A visit to the US Mint will start you out in the 18th century making colonial copper cents and finish up watching the San Francisco mint strike brand new silver and gold proof eagles.
The time in between is a country's history written in numismatics for all the world to see.
From 1793 until the present day, United States coins have been produced for circulation and for issue to collectors at the various establishments set up across the country by the federal government.
Many new issues are produced each year and without a visit to the United States Mint, most people will never find out about a lot of them.
When the US Mint first opened in 1793, it was a single local in Philadelphia, Pennsylvania. All of the United States coins were minted here until 1835 when branches were opened in various locations across the country.
All of these branch mints struck coins that are now very rare and highly sought after by collectors.
Visiting the United States Mint today can be done right from the comfort of your home through the wonders of the Internet. They have an up to date website that is very user friendly and offers a complete history behind their services and the production history for the entire collection of US coins.
If you create a user account at the US Mint website, they will send you e-mails when a new issue comes out. This can give you an inside edge when short runs are made for certain coins.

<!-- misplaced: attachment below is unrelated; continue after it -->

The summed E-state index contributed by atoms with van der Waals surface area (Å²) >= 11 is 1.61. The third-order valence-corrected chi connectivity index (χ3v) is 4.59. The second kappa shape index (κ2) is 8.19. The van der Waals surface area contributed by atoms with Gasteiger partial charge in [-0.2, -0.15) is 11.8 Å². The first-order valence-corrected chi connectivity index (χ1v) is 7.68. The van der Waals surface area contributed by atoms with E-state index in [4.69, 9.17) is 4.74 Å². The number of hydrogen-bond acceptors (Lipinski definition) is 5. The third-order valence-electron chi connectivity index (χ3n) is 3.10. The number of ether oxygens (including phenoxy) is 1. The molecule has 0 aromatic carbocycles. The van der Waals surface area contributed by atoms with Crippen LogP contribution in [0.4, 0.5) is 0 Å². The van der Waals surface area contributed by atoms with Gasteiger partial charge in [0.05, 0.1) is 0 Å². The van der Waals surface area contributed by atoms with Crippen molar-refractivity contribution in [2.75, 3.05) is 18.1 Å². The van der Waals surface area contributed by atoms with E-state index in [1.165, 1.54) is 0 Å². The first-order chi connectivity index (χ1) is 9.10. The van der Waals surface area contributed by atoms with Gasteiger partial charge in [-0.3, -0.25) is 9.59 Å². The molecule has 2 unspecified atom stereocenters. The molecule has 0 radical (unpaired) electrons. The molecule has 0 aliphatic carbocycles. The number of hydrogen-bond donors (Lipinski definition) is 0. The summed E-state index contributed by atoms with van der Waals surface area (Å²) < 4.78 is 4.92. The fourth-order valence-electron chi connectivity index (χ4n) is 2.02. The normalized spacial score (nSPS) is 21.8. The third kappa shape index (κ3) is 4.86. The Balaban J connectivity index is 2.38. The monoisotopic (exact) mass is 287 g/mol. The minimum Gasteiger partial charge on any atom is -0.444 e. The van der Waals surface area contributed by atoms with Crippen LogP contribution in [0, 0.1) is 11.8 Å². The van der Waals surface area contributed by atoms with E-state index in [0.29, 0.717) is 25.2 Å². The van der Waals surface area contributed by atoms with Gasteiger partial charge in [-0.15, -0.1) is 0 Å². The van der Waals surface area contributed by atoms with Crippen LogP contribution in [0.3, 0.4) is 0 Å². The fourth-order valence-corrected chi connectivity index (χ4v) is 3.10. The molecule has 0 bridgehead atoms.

Back in 1995 the United States mint decided to produce a collector set which had two coins in it. One was a new Robert Kennedy Silver Dollar and the coin that came with it was his brother's famous John F. Kennedy Half Dollar.
The sets were only produced to the sum of 55,000 making this half dollar a key to the Kennedy set.
Originally those sets sold to collectors for $55.00 each. Today, a single JFK half from the year 1995 with the frosted finish these were made with, brings an astounding $450.00. Proving once again that hindsight is 20/20.
A favorite with collectors, the mint recently struck its state quarter program and the ten year run was a complete success. Now they have extended the program to the national park series.
Collectors seem to be enjoying the multi year type coins and are avidly collecting them. Another favorite was the first lady dollar series that came along with the presidential dollars of late.
All of these coins have produced errors that a whole different collector base will seek out. Missing letters and features of any part of the intended design create these errors and the prices seem to escalate rapidly whenever one is discovered.
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Getting in on this market must be done when gold and silver prices are low. It is more a long term investment.
Key date coins from the past issues that are now obsolete have always gone up in value. This fares well for the new issues, as historically good money has been made purchasing and holding items produced by the US Mint.